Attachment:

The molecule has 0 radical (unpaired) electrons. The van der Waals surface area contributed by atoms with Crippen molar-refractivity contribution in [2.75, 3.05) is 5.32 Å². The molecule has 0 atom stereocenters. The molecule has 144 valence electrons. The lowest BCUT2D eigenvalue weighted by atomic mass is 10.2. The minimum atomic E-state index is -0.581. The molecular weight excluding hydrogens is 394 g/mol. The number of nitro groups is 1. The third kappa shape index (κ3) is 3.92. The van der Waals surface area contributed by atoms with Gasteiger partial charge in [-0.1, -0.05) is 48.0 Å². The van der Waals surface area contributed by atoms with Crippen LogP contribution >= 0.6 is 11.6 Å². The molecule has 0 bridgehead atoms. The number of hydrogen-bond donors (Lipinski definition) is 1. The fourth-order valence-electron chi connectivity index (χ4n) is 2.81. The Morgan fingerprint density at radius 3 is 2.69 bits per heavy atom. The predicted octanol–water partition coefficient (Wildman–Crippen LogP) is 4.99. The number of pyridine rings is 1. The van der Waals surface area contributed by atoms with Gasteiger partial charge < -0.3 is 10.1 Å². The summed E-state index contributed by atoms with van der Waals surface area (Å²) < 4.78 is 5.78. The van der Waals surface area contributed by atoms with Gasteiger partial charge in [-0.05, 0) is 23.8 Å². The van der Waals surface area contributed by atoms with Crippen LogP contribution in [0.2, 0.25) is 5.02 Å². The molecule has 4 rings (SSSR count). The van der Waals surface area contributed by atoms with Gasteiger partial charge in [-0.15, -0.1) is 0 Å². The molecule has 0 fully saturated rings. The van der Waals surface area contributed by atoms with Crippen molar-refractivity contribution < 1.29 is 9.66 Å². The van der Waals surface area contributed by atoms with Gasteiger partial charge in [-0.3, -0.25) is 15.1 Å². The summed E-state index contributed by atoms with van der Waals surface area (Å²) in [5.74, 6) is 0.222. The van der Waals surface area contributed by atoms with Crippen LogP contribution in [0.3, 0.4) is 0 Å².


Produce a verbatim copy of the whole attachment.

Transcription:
The molecule has 0 radical (unpaired) electrons. The van der Waals surface area contributed by atoms with Crippen molar-refractivity contribution in [2.75, 3.05) is 5.32 Å². The molecule has 0 atom stereocenters. The molecule has 144 valence electrons. The lowest BCUT2D eigenvalue weighted by atomic mass is 10.2. The minimum atomic E-state index is -0.581. The molecular weight excluding hydrogens is 394 g/mol. The number of nitro groups is 1. The third kappa shape index (κ3) is 3.92. The van der Waals surface area contributed by atoms with Gasteiger partial charge in [-0.1, -0.05) is 48.0 Å². The van der Waals surface area contributed by atoms with Crippen LogP contribution >= 0.6 is 11.6 Å². The molecule has 0 bridgehead atoms. The number of hydrogen-bond donors (Lipinski definition) is 1. The fourth-order valence-electron chi connectivity index (χ4n) is 2.81. The Morgan fingerprint density at radius 3 is 2.69 bits per heavy atom. The predicted octanol–water partition coefficient (Wildman–Crippen LogP) is 4.99. The number of pyridine rings is 1. The van der Waals surface area contributed by atoms with Gasteiger partial charge < -0.3 is 10.1 Å². The summed E-state index contributed by atoms with van der Waals surface area (Å²) < 4.78 is 5.78. The van der Waals surface area contributed by atoms with Gasteiger partial charge in [-0.05, 0) is 23.8 Å². The van der Waals surface area contributed by atoms with Crippen LogP contribution in [0.2, 0.25) is 5.02 Å². The molecule has 4 rings (SSSR count). The van der Waals surface area contributed by atoms with Gasteiger partial charge in [-0.15, -0.1) is 0 Å². The molecule has 0 fully saturated rings. The van der Waals surface area contributed by atoms with Crippen molar-refractivity contribution < 1.29 is 9.66 Å². The van der Waals surface area contributed by atoms with Gasteiger partial charge in [-0.3, -0.25) is 15.1 Å². The summed E-state index contributed by atoms with van der Waals surface area (Å²) in [5.74, 6) is 0.222. The van der Waals surface area contributed by atoms with Crippen LogP contribution in [0.3, 0.4) is 0 Å².